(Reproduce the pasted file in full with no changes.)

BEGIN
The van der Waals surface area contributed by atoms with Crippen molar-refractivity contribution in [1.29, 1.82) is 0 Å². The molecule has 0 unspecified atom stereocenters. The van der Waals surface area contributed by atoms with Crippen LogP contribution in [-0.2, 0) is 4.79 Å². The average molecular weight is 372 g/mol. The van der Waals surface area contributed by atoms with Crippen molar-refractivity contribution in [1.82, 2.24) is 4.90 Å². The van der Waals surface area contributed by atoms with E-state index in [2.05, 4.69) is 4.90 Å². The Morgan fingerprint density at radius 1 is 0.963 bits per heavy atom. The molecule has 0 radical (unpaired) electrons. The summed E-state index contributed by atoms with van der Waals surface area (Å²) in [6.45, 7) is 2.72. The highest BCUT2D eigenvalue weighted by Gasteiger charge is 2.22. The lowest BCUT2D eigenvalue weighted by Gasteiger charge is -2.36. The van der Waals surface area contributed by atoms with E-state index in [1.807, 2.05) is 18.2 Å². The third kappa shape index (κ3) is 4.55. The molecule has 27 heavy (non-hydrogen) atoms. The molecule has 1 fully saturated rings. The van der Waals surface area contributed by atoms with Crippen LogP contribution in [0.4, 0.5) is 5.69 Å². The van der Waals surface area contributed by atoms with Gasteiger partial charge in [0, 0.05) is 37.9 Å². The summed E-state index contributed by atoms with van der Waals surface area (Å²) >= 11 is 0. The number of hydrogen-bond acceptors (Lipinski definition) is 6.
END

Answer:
The van der Waals surface area contributed by atoms with Crippen molar-refractivity contribution in [1.29, 1.82) is 0 Å². The molecule has 0 unspecified atom stereocenters. The van der Waals surface area contributed by atoms with Crippen LogP contribution in [-0.2, 0) is 4.79 Å². The average molecular weight is 372 g/mol. The van der Waals surface area contributed by atoms with Crippen molar-refractivity contribution in [1.82, 2.24) is 4.90 Å². The van der Waals surface area contributed by atoms with E-state index in [2.05, 4.69) is 4.90 Å². The Morgan fingerprint density at radius 1 is 0.963 bits per heavy atom. The molecule has 0 radical (unpaired) electrons. The summed E-state index contributed by atoms with van der Waals surface area (Å²) in [6.45, 7) is 2.72. The highest BCUT2D eigenvalue weighted by Gasteiger charge is 2.22. The lowest BCUT2D eigenvalue weighted by Gasteiger charge is -2.36. The van der Waals surface area contributed by atoms with E-state index in [1.807, 2.05) is 18.2 Å². The third kappa shape index (κ3) is 4.55. The molecule has 27 heavy (non-hydrogen) atoms. The molecule has 1 fully saturated rings. The van der Waals surface area contributed by atoms with Crippen LogP contribution in [0.4, 0.5) is 5.69 Å². The van der Waals surface area contributed by atoms with Gasteiger partial charge in [0, 0.05) is 37.9 Å². The summed E-state index contributed by atoms with van der Waals surface area (Å²) >= 11 is 0. The number of hydrogen-bond acceptors (Lipinski definition) is 6.